The Tree Protection Co-operative Programme (TPCP) based at FABI has recently received permission from the Department of Agriculture, Forestry and Fisheries (DAFF) and the Department of Environmental Affairs (DEA) to release the parasitic wasp Cleruchoides noackae (Mymaridae), for the biological control of the Bronze Bug, Thaumastocoris peregrinus. This is an incredibly important milestone in terms of ensuring sustainable plantation forestry in South Africa and it marks the culmination of a long and often tedious process involving amazing commitment and effort on the parts of many people. 

Cleruchoides noackae was first imported into the FABI Biocontrol Centre at the University of Pretoria in 2008. This minute parasitic wasp (less than 0.5mm in length) is extremely difficult to rear, in part because it is very delicate and thus difficult to handle. It was only after considerable efforts to develop new rearing techniques that studies on its biology and host specificity could commence. These studies, which needed to be carried out with meticulous detail, provided the first study of C. noackae biology (now published) and showed that C. noackae was host specific, and thus safe for release. 

An application for permission to release C. noackae was submitted to DAFF by FABI on behalf of the forestry industry in January 2013. After in depth review it was concluded that C. noackae was safe to release in South Africa as a biological control agent. 

The release strategy for C. noackae in South Africa must still be finalized. But, it will likely follow a similar classical biological control approach to that used with Selitrichodes neseri, the biological control agent for Leptocybe invasa developed and released by the TPCP in 2012. Thus, releases will most likely be made as broadly as possible and the released individuals will be expected to establish and spread in those areas.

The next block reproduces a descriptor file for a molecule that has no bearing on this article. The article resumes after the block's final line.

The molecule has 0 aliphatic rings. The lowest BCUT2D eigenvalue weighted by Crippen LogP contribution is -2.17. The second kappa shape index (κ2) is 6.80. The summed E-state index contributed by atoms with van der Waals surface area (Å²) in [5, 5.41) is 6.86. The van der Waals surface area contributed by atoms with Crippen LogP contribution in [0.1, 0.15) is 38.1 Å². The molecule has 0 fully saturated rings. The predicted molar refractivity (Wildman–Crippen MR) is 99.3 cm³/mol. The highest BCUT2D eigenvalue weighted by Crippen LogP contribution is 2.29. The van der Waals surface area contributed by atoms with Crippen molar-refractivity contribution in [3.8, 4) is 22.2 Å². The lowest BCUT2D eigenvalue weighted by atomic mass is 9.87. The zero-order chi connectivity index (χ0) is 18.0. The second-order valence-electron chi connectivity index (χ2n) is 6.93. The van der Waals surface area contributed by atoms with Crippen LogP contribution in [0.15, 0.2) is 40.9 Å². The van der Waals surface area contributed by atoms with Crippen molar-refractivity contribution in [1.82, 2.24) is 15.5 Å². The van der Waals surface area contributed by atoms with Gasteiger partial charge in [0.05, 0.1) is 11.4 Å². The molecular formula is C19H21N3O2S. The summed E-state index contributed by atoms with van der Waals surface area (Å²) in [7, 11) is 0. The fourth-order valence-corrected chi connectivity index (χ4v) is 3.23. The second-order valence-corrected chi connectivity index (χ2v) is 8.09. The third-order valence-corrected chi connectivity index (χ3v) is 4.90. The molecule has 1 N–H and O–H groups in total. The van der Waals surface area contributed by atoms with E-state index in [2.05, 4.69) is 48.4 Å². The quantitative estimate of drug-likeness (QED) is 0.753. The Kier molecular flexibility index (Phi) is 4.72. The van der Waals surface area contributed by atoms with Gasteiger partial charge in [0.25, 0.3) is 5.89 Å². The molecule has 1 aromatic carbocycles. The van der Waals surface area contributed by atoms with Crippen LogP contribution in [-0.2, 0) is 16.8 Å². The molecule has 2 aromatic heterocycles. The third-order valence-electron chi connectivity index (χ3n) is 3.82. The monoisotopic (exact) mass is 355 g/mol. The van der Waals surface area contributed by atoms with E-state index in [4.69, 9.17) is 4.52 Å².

At this stage it is impossible to know what impact C. noackae will have on T. peregrinus populations. But, C. noackae has been released as a biological control agent in Chile and Brazil, and preliminary results show that the insect has established well in these areas. Clearly post-release monitoring will be required to determine the success of the releases and the rate of establishment of C. noackae in South Africa. 

Many people and organizations have contributed to the considerable effort that has lead to this point where C. noackae can now be released. However, special thanks are due to the members of the TPCP and particularly the TPCP Board, who have supported the work both financially and otherwise; the Department of Trade and Industry (DTI) through their THRIP initiative; the National Research Foundation and the University of Pretoria for financial support; the staff of DAFF, who dealt speedily and professionally with the application for release; Prof. Stefan Neser who, together with Ryan Nadel of the ICFR as part of his Ph.D. at FABI, assisted in importing the original C. noackae into South Africa, and has provided incredible guidance in the rearing and experimentation of C. noackae from 2008-2013; Ryan Nadel and Eston Mutitu who added substantially to the understanding of C. noackae during their Ph.D. studies; Dr Annie Noack (Australia) for providing invaluable advice on the rearing of C. noackae and who has sent numerous consignments of C. noackae to the FABI Biocontrol Centre for study, and last but not least, the technical staff of the FABI Biocontrol Centre, in particular Marlene Harney and Samantha Bush, together with Joseph Khadile, Tanya Joffe, and a number of NMMU students, whose great dedication and ingenuity has made this release possible. 

Photos: see photographs of the new biocontrol agent in the attached pdf.